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they want him to appoint someone who would totally oversee the gun violence epidemic. to date, they have been asking for it for a year now. to date they are not going to be taking that. >> one of the current themes is his concern about restoring america in the eyes of this world. he talks about this all the time. america has to show the world that our democracy can still work here after trump. i think this applies to the gun issue in the book that alex burns, he says we have to show the world that we can keep our people safe here in america. because biden is consumed with this. this idea we're in this moment of democracy versus autocracy, at every level, infrastructure, gun control, yes, american democracy afternoon democracy,
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itself, can still function in today's world. >> the decision by the president on his way back from his trip to asia to hold prime time public remarks in the roosevelt room was notable. it underscored urgency in his eyes. as he was crafting his speech, when he was coming back on air force one, he kept thinking about the countries he was coming from, the leaders he met with. the fact that this simply doesn't happen anywhere else in the world. why is that? i think putting that into kind of review here. why this happens here and no one else is an effective way to urge people to address this problem. he hit on that, that's what we will talk to him more. >> that speech you saw someone who has been bookending this conversation he's seen it all.
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he seems frankly exhawai'ied by it all. coming up next, after a big loss in georgia. does trump have the juice to purge his party of the top contradiction? it works in minutes. nexium 24 hour and prililosec otc can take one to four days to fully work.. pepcid. strong relief for fafans of fast. your mission: stand up to moderate to severe rheumatoid arthritis. and take. it. on... ...with nvoq. rinv a once-daily pill can dramatically improve symptoms... rinvoq helps tame pain, stiffness, swelling. and for some...rinvoq can even significantly reduce ra fatigue. that's rinvoq relief. with ra, your overactive immune system attacks your joints. rinvoq regulates it to help stop the attack. rinvoq can lower your ability to fight infections, including tb. serious infections and blood clots, some fatal; cancers, including lymphoma and skin cancer; death, heart attack, stroke,
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address one of the root causes of aging with tru niagen. search tru niagen to learn more. former president trump's revenge tour hit a snag next week. nearly all lost badly. he is hoping for a different results and he was there to campaign against his number 1 republican foe liz cheney. >> reneed you to vote that crazy rhino, that's what she has become beyond anybody's expectation, out of office. we got to get her out of office. >> chaepeney says she is not backing down. >> there are some things you can count on. when i know something is wrong, i will say so. i won't waiver or back down.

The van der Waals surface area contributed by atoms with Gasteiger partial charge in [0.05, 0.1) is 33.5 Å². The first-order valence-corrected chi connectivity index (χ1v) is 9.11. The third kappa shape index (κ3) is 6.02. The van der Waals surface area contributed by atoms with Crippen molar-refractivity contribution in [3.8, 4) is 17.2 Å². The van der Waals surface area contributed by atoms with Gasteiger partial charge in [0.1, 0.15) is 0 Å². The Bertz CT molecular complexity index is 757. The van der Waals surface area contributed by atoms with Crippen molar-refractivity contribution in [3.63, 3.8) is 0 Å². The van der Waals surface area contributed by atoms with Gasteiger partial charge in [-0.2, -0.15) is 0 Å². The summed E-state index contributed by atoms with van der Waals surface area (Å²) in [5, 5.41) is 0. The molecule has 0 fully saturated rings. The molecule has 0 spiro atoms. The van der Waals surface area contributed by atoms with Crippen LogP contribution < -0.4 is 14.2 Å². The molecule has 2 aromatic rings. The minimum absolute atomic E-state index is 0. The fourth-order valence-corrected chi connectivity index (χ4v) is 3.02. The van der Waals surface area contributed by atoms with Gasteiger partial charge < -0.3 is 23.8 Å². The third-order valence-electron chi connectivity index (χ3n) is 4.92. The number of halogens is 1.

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i won't surrender to pressure or intimidation. i know where to draw the line and i know that some things aren't for sale. that's the code of the west and that's what wyoming voters deserve and expect. >> there's not a whole lot of people better known than liz cheney. yet, she is facing a really tough situation politically. is there any lesson she can learn from another target of trump's brian kemp in georgia who won by a landslide about how to handle this moment? >> you know i think it's a general apples and oranges to some degree in the sense that one wyoming is a different state than the republican primary and two kemp was a governor who had very, very real record of conservative results, one of the better campaign teams in the state of illinois i've seen in a very long time. i think trump's voice there, particularly in the wake of the runoffs was a little in question.
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wyoming is very different, 70% trump approval rating. the entire leadership in the house is behind liz cheney's opponent. one thing that is interesting here. that i've heard, one, the wyoming party is not necessarily the representative of the republicans in the states. a number have gone up further right. two, in the state, you can change the registration up to the day of the primary. when you talk to cheney folks, they're looking at expanding the electorate. she's got six times the money her challenger does. it's a tough crime. >> well, unlike brian kemp. she did swallow her tongue. brian kemp has gone silent, the mitch mcconnell approach to trump. don't say anything at all and just you know stockpile money and govern as sort of conservative and hope that trump doesn't have organizational to have to drive you out of office, which was a pretty good bet. cheney has taken a very